Value of FQAS to suckler beef business

LMC's farm quality assurance manager Daryl McLaughlin (centre) out on farm with brothers Robert and Stephen Lowry, from Cullion in Co Derry, earlier this week
LMC's farm quality assurance manager Daryl McLaughlin (centre) out on farm with brothers Robert and Stephen Lowry, from Cullion in Co Derry, earlier this week

Brothers Stephen and Robert Lowry run a 150-strong spring calving suckler herd at Cullion on the outskirts of Derry City.

They also buy in a selection of weanling Aberdeen Angus bullocks and heifers on a regular basis.

“All told, we finish 800 cattle every year,” said Stephen.

“All the animals are managed to meet the conditions of the Aberdeen Angus Quality Beef Scheme, which is run by the Foyle Food Group.”

All the cows in the Lowry suckler herd are crossed with Aberdeen Angus bulls.

“Taking the Angus route has meant that we have a premium animal to sell at all times,” added Robert.“Angus cattle also finish earlier and they are very easy to manage.”

Underpinning the entire beef business operated by Stephen and Robert has been a total commitment to the Farm Quality Assurance Scheme (FQAS), which is managed by the Livestock and Meat Commission (LMC).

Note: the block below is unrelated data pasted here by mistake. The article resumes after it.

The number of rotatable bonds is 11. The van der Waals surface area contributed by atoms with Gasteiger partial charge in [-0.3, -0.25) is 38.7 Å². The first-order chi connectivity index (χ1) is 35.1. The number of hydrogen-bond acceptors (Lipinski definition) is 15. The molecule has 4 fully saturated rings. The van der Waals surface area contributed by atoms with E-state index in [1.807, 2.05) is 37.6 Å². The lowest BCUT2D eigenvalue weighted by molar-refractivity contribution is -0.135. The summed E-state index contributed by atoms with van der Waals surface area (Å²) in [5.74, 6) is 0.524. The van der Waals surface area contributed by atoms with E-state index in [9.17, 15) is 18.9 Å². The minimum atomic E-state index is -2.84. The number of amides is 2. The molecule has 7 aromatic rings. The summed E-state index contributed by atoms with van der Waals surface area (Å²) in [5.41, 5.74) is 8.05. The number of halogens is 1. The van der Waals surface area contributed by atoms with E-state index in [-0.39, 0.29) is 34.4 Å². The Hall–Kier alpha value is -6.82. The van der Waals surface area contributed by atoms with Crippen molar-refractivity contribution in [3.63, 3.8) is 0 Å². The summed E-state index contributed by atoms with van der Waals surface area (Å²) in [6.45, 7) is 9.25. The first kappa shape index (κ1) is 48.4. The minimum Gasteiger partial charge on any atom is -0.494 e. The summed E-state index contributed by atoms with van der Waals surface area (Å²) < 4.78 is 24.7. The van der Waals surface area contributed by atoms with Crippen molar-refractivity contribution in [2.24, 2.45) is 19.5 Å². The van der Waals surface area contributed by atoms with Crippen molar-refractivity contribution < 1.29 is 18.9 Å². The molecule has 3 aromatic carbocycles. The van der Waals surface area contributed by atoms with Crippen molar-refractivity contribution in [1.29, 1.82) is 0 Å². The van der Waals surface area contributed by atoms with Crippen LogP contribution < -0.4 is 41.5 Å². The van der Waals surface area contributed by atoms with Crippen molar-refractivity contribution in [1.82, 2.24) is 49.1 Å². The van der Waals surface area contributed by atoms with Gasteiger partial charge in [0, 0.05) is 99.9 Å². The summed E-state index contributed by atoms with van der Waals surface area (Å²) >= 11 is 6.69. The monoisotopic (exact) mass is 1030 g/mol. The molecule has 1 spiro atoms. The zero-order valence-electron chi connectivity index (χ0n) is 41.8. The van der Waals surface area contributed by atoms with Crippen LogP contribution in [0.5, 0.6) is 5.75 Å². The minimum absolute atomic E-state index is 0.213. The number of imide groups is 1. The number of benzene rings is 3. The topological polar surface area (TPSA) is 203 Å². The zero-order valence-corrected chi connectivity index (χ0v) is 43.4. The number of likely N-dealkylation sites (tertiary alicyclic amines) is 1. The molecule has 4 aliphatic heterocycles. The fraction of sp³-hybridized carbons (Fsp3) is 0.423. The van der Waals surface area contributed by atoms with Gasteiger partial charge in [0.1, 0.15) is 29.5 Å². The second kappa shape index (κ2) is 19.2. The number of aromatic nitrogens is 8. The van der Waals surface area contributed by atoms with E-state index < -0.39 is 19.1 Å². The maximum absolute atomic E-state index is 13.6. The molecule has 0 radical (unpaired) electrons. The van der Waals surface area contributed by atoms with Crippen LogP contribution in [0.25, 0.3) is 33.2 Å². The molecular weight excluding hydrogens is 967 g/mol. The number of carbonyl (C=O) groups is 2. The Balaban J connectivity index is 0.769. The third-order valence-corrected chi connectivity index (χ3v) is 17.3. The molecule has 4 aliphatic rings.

“We were one of the first farmers committing to the scheme 25 years ago,” said Robert.

“Initially, it didn’t offer that much back to the farmer in terms of an improved price. However, today FQAS accreditation is a must for every beef finisher in Northern Ireland, given the price differential that now exists regarding cattle that are eligible for the scheme.

“No one looks forward to a farm inspection. However, the FQAS requirement to have a farm inspection take place every 18 months ensures that we are on top of any issues that might crop up from a cross-compliance point of view.”

LMC’s farm quality assurance manager Daryl McLaughlin was a recent visitor to the Lowry farm. He pointed out that FQAS has succeeded in giving consumers total confidence in the quality, traceability and heritage of the beef they are buying.

“And it continues to resonate at farm level. The number of producers participating in the scheme grows with every week that passes,” he added.

“At an industry level the biggest benefit delivered by FQAS has been its role in allowing local red meat processors secure new export markets and this continues to be the case. The recent opening of the Philippines’ market is a case in point.”

Both Stephen and Robert Lowry are also very conscious of the fact that Brexit is looming.

“We both feel strongly that FQAS represents the benchmark which imported beef must attain, once the UK leaves the European Union,” said Stephen.

“The UK will remain our main market and it’s vitally important that local farmers have a level playing field when it comes to dealing with beef imports. FQAS provides strong assurance in this regard. ”

For further information contact LMC on (o28) 9263 3000